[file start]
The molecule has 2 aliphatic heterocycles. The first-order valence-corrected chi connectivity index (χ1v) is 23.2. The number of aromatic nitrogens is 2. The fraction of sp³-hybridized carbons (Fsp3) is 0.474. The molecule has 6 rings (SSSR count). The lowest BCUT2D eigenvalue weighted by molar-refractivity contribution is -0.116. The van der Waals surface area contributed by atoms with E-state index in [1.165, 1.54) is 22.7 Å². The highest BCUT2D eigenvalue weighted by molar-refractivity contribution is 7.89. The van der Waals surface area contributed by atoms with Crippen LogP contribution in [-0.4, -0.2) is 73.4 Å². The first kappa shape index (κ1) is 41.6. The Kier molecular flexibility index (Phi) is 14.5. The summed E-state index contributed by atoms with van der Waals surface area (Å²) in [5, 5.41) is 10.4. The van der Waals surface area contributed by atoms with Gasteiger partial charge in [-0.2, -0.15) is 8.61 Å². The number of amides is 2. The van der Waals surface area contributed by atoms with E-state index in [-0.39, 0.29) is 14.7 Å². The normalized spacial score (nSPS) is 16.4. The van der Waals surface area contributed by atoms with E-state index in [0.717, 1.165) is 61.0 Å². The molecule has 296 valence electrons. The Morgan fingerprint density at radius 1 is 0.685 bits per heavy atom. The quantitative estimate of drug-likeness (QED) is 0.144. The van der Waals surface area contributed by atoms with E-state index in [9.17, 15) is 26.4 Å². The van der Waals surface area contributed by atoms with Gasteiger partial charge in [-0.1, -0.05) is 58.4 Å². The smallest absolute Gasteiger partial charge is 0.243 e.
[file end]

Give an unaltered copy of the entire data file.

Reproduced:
The molecule has 2 aliphatic heterocycles. The first-order valence-corrected chi connectivity index (χ1v) is 23.2. The number of aromatic nitrogens is 2. The fraction of sp³-hybridized carbons (Fsp3) is 0.474. The molecule has 6 rings (SSSR count). The lowest BCUT2D eigenvalue weighted by molar-refractivity contribution is -0.116. The van der Waals surface area contributed by atoms with E-state index in [1.165, 1.54) is 22.7 Å². The highest BCUT2D eigenvalue weighted by molar-refractivity contribution is 7.89. The van der Waals surface area contributed by atoms with Crippen LogP contribution in [-0.4, -0.2) is 73.4 Å². The first kappa shape index (κ1) is 41.6. The Kier molecular flexibility index (Phi) is 14.5. The summed E-state index contributed by atoms with van der Waals surface area (Å²) in [5, 5.41) is 10.4. The van der Waals surface area contributed by atoms with Gasteiger partial charge in [-0.2, -0.15) is 8.61 Å². The number of amides is 2. The van der Waals surface area contributed by atoms with E-state index in [-0.39, 0.29) is 14.7 Å². The normalized spacial score (nSPS) is 16.4. The van der Waals surface area contributed by atoms with E-state index in [0.717, 1.165) is 61.0 Å². The molecule has 296 valence electrons. The Morgan fingerprint density at radius 1 is 0.685 bits per heavy atom. The quantitative estimate of drug-likeness (QED) is 0.144. The van der Waals surface area contributed by atoms with E-state index in [9.17, 15) is 26.4 Å². The van der Waals surface area contributed by atoms with Gasteiger partial charge in [-0.1, -0.05) is 58.4 Å². The smallest absolute Gasteiger partial charge is 0.243 e.